Molecular-based surveillance of campylobacteriosis in New Zealand - From source attribution to genomic epidemiology

Epi-interactive, Miramar, Wellington, New Zealand.
Eurosurveillance: bulletin europeen sur les maladies transmissibles = European communicable disease bulletin (Impact Factor: 5.72). 01/2013; 18(3).
Source: PubMed


Molecular-based surveillance of campylobacteriosis in New Zealand contributed to the implementation of interventions that led to a 50% reduction in notified and hospitalised cases of the country's most important zoonosis. From a pre-intervention high of 384 per 100,000 population in 2006, incidence dropped by 50% in 2008; a reduction that has been sustained since. This article illustrates many aspects of the successful use of molecular-based surveillance, including the distinction between control-focused and strategyfocused surveillance and advances in source attribution. We discuss how microbial genetic data can enhance the understanding of epidemiological explanatory and response variables and thereby enrich the epidemiological analysis. Sequence data can be fitted to evolutionary and epidemiological models to gain new insights into pathogen evolution, the nature of associations between strains of pathogens and host species, and aspects of between-host transmission. With the advent of newer sequencing technologies and the availability of rapid, high-coverage genome sequence data, such techniques may be extended and refined within the emerging discipline of genomic epidemiology. The aim of this article is to summarise the experience gained in New Zealand with molecular- based surveillance of campylobacteriosis and to discuss how this experience could be used to further advance the use of molecular tools in surveillance.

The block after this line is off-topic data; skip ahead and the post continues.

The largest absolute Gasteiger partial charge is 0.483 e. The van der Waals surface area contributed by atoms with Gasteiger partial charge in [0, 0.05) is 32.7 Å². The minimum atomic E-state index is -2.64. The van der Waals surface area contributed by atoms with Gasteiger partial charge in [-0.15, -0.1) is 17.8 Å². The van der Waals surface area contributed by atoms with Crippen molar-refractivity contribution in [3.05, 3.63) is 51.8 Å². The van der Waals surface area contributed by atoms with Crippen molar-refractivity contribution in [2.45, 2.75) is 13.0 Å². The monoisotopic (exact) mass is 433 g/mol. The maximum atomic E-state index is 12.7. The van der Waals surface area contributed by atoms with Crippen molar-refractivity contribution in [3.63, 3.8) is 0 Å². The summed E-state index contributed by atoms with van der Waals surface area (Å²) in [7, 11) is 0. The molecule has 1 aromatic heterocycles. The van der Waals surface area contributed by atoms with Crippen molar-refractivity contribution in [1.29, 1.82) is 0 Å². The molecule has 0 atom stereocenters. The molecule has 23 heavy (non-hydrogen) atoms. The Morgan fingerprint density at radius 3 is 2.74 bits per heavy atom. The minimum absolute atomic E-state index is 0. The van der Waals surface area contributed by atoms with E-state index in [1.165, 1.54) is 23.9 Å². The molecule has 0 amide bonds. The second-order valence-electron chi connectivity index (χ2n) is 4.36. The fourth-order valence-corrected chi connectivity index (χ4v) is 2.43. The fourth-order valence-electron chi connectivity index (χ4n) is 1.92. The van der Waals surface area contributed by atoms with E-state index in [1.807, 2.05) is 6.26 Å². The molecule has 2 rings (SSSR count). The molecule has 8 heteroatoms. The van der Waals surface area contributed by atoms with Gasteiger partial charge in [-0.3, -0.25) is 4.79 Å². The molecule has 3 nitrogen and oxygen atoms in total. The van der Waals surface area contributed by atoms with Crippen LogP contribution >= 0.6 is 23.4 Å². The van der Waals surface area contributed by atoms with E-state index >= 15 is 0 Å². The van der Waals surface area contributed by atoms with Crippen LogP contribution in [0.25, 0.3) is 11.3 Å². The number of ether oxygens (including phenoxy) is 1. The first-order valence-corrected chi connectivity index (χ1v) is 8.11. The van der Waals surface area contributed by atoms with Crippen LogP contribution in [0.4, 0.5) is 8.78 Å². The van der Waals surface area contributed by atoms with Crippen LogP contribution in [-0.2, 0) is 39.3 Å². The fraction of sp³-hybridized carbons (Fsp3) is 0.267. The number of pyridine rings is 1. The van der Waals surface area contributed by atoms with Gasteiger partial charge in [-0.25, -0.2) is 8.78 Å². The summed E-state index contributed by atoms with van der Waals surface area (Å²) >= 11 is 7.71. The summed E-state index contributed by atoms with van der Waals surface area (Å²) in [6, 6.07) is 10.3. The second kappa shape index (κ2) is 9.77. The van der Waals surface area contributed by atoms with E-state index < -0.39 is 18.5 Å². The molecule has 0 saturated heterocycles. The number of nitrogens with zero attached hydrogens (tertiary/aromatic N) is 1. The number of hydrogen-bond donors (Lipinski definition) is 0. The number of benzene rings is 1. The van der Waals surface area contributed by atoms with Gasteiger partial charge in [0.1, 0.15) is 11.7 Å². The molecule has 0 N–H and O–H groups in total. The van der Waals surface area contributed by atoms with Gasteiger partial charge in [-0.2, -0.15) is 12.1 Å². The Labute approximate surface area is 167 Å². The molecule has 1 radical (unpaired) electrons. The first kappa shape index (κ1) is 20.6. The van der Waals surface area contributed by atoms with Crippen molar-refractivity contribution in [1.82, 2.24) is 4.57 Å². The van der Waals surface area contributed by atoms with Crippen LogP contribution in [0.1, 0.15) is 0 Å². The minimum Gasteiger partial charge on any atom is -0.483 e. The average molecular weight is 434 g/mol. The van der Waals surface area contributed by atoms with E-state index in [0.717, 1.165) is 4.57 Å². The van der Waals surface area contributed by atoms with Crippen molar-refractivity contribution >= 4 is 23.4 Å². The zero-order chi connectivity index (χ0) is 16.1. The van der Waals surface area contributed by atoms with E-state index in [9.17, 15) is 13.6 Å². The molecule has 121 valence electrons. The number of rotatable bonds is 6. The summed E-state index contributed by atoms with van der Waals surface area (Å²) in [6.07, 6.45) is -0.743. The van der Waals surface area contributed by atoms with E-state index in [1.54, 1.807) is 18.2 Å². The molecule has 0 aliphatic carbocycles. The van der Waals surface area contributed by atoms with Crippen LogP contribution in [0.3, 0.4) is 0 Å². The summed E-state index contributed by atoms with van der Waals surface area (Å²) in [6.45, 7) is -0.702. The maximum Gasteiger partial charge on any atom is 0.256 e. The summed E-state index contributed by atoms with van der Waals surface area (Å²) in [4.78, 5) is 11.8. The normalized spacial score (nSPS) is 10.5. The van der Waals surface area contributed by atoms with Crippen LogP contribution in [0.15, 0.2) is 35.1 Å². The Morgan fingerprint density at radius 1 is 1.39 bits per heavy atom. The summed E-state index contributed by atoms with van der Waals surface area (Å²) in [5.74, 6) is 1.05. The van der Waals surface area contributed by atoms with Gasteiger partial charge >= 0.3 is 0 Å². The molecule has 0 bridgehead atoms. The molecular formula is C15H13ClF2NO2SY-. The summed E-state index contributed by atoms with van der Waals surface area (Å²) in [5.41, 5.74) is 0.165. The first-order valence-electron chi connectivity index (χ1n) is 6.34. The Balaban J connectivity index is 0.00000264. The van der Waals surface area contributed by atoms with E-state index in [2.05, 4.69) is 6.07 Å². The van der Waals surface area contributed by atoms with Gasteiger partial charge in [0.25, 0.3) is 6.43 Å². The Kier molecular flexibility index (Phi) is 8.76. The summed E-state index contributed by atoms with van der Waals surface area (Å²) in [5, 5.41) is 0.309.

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Available from: Nigel P French, Jan 05, 2014
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    • "Molecular or phenotypic markers selected for epidemiological investigation should provide enough differentiation to separate, for instance, outbreak and non-outbreak isolates. Source tracking initiatives have also found it useful to group larger populations into clones or lineages that are specific for particular animals or environmental niches (Muellner et al., 2013; Sheppard et al., 2010). For many pathogens, molecular typing is performed in the context of outbreak investigation and the rapidity of the response becomes the most important consideration to minimize the ultimate impact of an emerging outbreak (Boxrud et al., 2010; Hedberg et al., 2008). "
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